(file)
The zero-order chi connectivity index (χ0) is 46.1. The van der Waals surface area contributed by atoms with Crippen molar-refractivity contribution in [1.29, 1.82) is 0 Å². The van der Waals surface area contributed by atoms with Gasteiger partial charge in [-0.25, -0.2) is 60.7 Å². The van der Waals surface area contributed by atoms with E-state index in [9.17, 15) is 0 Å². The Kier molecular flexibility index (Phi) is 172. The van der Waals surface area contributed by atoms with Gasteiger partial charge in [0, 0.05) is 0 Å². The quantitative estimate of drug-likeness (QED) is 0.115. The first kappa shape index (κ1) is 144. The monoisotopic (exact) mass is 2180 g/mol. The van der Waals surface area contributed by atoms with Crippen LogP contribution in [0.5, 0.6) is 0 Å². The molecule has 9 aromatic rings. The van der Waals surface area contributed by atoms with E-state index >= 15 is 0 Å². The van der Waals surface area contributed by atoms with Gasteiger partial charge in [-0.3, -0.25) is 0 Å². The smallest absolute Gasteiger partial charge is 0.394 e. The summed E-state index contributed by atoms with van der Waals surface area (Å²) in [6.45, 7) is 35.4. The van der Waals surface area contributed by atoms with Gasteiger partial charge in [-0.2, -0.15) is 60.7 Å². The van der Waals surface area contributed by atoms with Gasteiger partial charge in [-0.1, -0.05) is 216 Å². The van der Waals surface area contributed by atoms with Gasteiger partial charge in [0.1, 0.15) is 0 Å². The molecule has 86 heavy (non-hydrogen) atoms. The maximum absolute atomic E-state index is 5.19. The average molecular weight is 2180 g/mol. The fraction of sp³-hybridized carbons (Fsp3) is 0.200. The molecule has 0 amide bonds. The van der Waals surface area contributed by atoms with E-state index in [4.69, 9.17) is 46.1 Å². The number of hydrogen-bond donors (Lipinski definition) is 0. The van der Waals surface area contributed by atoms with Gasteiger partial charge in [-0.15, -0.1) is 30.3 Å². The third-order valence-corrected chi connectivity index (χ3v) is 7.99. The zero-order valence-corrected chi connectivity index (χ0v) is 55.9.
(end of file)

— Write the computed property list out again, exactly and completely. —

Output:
The zero-order chi connectivity index (χ0) is 46.1. The van der Waals surface area contributed by atoms with Crippen molar-refractivity contribution in [1.29, 1.82) is 0 Å². The van der Waals surface area contributed by atoms with Gasteiger partial charge in [-0.25, -0.2) is 60.7 Å². The van der Waals surface area contributed by atoms with E-state index in [9.17, 15) is 0 Å². The Kier molecular flexibility index (Phi) is 172. The van der Waals surface area contributed by atoms with Gasteiger partial charge in [0, 0.05) is 0 Å². The quantitative estimate of drug-likeness (QED) is 0.115. The first kappa shape index (κ1) is 144. The monoisotopic (exact) mass is 2180 g/mol. The van der Waals surface area contributed by atoms with Crippen LogP contribution in [0.5, 0.6) is 0 Å². The molecule has 9 aromatic rings. The van der Waals surface area contributed by atoms with E-state index >= 15 is 0 Å². The van der Waals surface area contributed by atoms with Gasteiger partial charge in [-0.3, -0.25) is 0 Å². The smallest absolute Gasteiger partial charge is 0.394 e. The summed E-state index contributed by atoms with van der Waals surface area (Å²) in [6.45, 7) is 35.4. The van der Waals surface area contributed by atoms with Gasteiger partial charge in [-0.2, -0.15) is 60.7 Å². The van der Waals surface area contributed by atoms with Gasteiger partial charge in [-0.1, -0.05) is 216 Å². The van der Waals surface area contributed by atoms with Gasteiger partial charge in [0.1, 0.15) is 0 Å². The molecule has 86 heavy (non-hydrogen) atoms. The maximum absolute atomic E-state index is 5.19. The average molecular weight is 2180 g/mol. The fraction of sp³-hybridized carbons (Fsp3) is 0.200. The molecule has 0 amide bonds. The van der Waals surface area contributed by atoms with E-state index in [4.69, 9.17) is 46.1 Å². The number of hydrogen-bond donors (Lipinski definition) is 0. The van der Waals surface area contributed by atoms with Gasteiger partial charge in [-0.15, -0.1) is 30.3 Å². The third-order valence-corrected chi connectivity index (χ3v) is 7.99. The zero-order valence-corrected chi connectivity index (χ0v) is 55.9.